Tag Archives: Kat Kelley

To Glenn Beck, Stu Burguiere and all who dissect sexual assault statistics

29 May

by Kat Kelley

Glenn Beck, a conservative television and radio host, revealed his family history of rape and abuse today, on his network, The Blaze. This revelation, however, was not intended to demonstrate solidarity with or validate the experiences of survivors. Rather, it comes in response to criticism he has received after Stu Burguiere claimed that college sexual assault statistics are inflated and mocked scenarios representing sexual coercion and assault, on Wonderful World of Stu, a show on Beck’s own network.

Beck told the “Left-Wing Sites” who demonstrated outrage at the clip “Don’t you ever preach to me about what I can say and cannot say about rape,” and defends the segment by saying that the supposed inflation of sexual assault statistics “cheapens the horror of real rape.”

Yes, “real rape” – we can add that to the list with Congressman Paul Ryan’s (R-WI) “forcible rape” or former Congressman Todd Akin’s (R- MO) “legitimate rape.”

Beck continued on to say that the inflation was intended to make “every college-age male into Genghis Khan.” And while I’m not sure whether we’re referring to Khan as violent or sexually prolific, regardless, I’m unimpressed by another person more concerned about the rare men who are falsely accused of perpetrating sexual assault, rather than the inordinate and wholly unacceptable number of survivors.

The skit is absolutely deplorable and demonstrates a complete lack of understanding of the reality of sexual assault. In light of the Isla Vista shooting and the proliferation of literature on the effect of misogyny, and the Pick Up Artist (PUA) and Men’s Rights Activist (MRA) movements on the perpetrator, Elliot Rodgers, I can’t help but wonder how this video would be perceived by PUAs and MRAs alike. The invalidation of survivors’ experiences, the complete denial of evidence, the notion that the feminist movement is a threat to men- a video like this is exactly the type of ‘proof’ PUAs and MRAs use to justify their beliefs and behaviors.

My first issue with the video is the intended ‘debunking’ of sexual assault statistics; my second, is the mockery made of sexual coercion and assault ‘scenarios.’

A range of studies have been done on sexual assault, and while I haven’t scoured the methodology sections of the two surveys with which Burguiere takes umbrage, the data consistently shows that at least 15% of college-aged women experience completed or attempted sexual assault. The most comprehensive survey of 3,187 women on 32 college campuses indicated that the rate is 25%, with 84% being assaulted by someone known to the survivor, or what we call “acquaintance sexual assault.”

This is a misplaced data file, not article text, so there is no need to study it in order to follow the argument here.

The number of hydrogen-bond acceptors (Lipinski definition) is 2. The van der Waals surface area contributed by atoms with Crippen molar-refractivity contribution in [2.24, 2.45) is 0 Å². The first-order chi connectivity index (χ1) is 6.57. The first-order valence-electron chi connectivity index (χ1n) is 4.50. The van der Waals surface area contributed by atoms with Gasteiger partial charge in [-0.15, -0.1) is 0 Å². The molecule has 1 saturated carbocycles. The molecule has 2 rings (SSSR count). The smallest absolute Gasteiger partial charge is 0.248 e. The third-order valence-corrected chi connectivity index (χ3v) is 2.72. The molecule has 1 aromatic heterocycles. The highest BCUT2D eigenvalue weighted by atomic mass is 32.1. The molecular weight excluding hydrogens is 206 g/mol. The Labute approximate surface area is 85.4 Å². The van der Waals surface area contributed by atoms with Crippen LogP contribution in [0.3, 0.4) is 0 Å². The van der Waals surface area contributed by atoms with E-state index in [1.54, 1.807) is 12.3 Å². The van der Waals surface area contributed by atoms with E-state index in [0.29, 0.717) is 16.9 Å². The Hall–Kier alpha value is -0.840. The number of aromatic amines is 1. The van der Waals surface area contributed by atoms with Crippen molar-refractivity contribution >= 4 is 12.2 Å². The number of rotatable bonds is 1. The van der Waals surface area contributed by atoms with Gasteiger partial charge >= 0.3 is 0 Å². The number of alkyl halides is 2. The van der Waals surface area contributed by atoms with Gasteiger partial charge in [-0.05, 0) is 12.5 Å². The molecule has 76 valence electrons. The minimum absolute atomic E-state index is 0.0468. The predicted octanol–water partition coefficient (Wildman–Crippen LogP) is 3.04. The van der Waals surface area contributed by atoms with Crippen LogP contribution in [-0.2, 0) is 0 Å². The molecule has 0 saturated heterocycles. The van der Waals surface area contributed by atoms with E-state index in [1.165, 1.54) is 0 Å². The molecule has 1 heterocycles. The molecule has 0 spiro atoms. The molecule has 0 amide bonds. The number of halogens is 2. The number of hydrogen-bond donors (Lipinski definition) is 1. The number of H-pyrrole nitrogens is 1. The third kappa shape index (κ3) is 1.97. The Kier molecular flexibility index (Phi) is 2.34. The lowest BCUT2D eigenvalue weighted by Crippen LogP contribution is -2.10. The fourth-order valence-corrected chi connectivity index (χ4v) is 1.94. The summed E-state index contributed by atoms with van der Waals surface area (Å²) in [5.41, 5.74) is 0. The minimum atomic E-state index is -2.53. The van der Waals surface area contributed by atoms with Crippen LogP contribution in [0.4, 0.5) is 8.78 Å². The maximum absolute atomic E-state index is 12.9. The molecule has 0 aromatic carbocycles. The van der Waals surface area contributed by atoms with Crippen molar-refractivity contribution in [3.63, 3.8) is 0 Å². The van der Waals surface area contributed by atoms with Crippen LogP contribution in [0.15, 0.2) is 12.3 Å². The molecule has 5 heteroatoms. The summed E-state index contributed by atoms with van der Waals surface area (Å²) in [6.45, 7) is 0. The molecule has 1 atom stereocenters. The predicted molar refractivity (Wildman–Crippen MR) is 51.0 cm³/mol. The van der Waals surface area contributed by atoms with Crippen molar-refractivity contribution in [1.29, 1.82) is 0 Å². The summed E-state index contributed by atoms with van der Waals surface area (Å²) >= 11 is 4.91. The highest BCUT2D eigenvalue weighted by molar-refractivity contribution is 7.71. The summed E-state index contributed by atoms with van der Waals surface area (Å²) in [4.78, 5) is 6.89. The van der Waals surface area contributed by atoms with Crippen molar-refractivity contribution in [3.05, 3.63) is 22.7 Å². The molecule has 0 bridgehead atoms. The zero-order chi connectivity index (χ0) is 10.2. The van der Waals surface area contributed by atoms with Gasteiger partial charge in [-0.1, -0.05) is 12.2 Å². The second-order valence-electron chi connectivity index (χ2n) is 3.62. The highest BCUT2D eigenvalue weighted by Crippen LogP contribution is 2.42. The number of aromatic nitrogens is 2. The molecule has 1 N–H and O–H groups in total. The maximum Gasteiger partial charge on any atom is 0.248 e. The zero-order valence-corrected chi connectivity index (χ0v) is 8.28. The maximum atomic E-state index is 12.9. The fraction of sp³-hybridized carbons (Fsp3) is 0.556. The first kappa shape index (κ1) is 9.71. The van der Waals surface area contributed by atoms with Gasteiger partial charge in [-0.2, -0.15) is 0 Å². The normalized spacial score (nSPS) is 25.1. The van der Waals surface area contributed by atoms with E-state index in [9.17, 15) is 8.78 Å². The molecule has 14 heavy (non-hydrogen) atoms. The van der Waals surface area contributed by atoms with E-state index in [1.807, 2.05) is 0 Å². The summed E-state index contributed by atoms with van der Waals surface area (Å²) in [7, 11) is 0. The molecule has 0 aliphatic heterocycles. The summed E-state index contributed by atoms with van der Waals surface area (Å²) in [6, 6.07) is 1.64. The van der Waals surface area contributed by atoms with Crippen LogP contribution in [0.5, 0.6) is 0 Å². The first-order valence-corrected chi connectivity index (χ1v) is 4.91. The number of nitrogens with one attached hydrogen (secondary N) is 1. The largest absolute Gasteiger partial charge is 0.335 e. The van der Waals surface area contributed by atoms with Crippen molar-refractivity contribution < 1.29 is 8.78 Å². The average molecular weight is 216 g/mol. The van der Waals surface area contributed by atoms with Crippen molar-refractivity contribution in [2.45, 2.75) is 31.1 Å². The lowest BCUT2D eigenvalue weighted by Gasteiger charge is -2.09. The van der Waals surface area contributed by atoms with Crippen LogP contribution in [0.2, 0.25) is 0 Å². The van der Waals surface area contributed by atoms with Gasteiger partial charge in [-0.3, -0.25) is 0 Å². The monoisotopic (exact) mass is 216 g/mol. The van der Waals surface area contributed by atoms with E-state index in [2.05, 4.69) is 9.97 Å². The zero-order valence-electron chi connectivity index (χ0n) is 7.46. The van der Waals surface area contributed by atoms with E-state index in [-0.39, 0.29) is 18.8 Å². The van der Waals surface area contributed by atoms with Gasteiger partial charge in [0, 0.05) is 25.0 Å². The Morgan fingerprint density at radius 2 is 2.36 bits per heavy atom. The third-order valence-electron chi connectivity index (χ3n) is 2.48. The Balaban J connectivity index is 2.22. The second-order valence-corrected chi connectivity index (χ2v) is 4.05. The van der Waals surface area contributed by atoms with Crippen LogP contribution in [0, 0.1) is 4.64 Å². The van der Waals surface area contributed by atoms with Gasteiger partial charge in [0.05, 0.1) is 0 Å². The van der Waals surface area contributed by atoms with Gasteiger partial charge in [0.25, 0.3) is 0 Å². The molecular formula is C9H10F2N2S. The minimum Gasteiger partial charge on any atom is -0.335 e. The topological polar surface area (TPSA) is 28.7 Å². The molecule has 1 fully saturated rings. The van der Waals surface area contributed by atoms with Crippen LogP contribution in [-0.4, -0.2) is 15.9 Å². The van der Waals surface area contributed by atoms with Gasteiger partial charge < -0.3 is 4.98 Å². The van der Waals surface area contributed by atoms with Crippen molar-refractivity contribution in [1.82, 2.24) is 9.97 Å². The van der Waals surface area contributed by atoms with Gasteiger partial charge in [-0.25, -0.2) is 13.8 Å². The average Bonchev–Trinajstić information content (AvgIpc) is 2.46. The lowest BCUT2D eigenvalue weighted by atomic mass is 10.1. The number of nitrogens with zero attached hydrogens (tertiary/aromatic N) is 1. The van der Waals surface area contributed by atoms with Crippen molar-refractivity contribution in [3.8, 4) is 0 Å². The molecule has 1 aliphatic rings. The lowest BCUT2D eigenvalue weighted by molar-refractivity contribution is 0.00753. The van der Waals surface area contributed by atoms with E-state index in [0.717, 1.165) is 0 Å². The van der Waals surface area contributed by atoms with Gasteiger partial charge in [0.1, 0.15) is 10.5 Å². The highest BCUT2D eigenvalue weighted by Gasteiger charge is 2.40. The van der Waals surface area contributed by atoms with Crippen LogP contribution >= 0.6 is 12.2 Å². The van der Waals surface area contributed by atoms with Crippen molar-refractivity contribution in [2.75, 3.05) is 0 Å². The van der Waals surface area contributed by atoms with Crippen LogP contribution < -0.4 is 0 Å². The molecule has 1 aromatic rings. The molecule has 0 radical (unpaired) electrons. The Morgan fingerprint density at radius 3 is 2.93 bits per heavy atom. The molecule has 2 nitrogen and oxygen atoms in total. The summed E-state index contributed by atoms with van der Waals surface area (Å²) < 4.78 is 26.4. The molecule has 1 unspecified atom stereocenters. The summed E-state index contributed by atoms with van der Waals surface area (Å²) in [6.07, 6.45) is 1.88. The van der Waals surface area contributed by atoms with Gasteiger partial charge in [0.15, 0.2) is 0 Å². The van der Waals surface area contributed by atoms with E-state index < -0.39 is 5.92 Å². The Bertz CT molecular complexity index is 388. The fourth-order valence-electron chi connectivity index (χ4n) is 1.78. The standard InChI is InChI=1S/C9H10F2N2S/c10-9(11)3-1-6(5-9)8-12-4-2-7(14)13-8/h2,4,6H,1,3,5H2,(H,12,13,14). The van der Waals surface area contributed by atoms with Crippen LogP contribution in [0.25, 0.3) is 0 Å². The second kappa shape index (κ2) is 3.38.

It is easy to get caught up in the numbers. As a Sexual Assault Peer Educator at Georgetown University, I was often asked how our statistics compare to the national average, assessing the severity of the issue on the basis of whether we were doing ‘better’ or ‘worse’ than other schools. However, as Nora West, feminist activist and a fellow Peer Educator says:

“Those numbers are huge and they are scary, but quite frankly I don’t care about those numbers, and you shouldn’t either. What I see in those numbers is that assault happens on Georgetown’s campus. It happens here.”

One is too many, however, people love to dissect the numbers, it is a defense mechanism, it is a way deny the reality of our rape culture and the epidemic of sexual assault in America and on our college campuses.

Burguiere takes issue with the wording of the questions on these surveys- he believes it is too inclusive. One question states “When you were drunk, high, drugged, or passed out and unable to consent, how many people ever had sex with you,” which Burguiere finds misleading because drunk sex happens all the time (!?!) and haven’t you ever seen a beer commercial that includes drinking and the “strong insinuation” of an impending hookup?!? Yes, Burguiere, drunk sex happens, and is not necessarily rape, that’s why the question explicitly asks the respondent if they were unable to consent.

Burguiere then challenges six phrases used in these surveys to ascertain if the respondent has been sexually assaulted, intending to ‘prove’ how inflated the stats are, intending to show how these scenarios are totally not sexual assault. He finds it absurd that “pressuring someone to have sex with you by telling them lies,” “making promises about the future you know are untrue to get sex,” “threatening to end your relationship to get sex,” “threatening to spread rumors to get sex,” “repeatedly asking for sex to get sex,” and “acting sad to get sex” are all considered to be forms of sexual assault.

First and foremost, Burguiere didn’t do his research. The study included these questions but did not count the affirmative responses as cases of rape but rather sexual coercion.